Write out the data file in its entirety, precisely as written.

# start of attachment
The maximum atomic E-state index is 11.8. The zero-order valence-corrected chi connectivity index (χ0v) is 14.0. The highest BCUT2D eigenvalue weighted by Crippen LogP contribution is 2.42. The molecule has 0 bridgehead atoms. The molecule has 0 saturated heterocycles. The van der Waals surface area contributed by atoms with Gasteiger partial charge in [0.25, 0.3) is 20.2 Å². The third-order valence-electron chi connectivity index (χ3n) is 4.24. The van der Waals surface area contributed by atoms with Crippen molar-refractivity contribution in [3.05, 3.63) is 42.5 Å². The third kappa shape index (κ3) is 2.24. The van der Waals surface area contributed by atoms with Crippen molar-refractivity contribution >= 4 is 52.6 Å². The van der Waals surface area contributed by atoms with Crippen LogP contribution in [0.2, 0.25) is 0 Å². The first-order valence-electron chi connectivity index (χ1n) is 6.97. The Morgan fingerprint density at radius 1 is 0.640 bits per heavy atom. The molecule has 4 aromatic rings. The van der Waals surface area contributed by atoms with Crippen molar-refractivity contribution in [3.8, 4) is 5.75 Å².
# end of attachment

The maximum atomic E-state index is 11.8. The zero-order valence-corrected chi connectivity index (χ0v) is 14.0. The highest BCUT2D eigenvalue weighted by Crippen LogP contribution is 2.42. The molecule has 0 bridgehead atoms. The molecule has 0 saturated heterocycles. The van der Waals surface area contributed by atoms with Gasteiger partial charge in [0.25, 0.3) is 20.2 Å². The third-order valence-electron chi connectivity index (χ3n) is 4.24. The van der Waals surface area contributed by atoms with Crippen molar-refractivity contribution in [3.05, 3.63) is 42.5 Å². The third kappa shape index (κ3) is 2.24. The van der Waals surface area contributed by atoms with Crippen molar-refractivity contribution >= 4 is 52.6 Å². The van der Waals surface area contributed by atoms with Crippen LogP contribution in [0.2, 0.25) is 0 Å². The first-order valence-electron chi connectivity index (χ1n) is 6.97. The Morgan fingerprint density at radius 1 is 0.640 bits per heavy atom. The molecule has 4 aromatic rings. The van der Waals surface area contributed by atoms with Crippen molar-refractivity contribution in [3.8, 4) is 5.75 Å².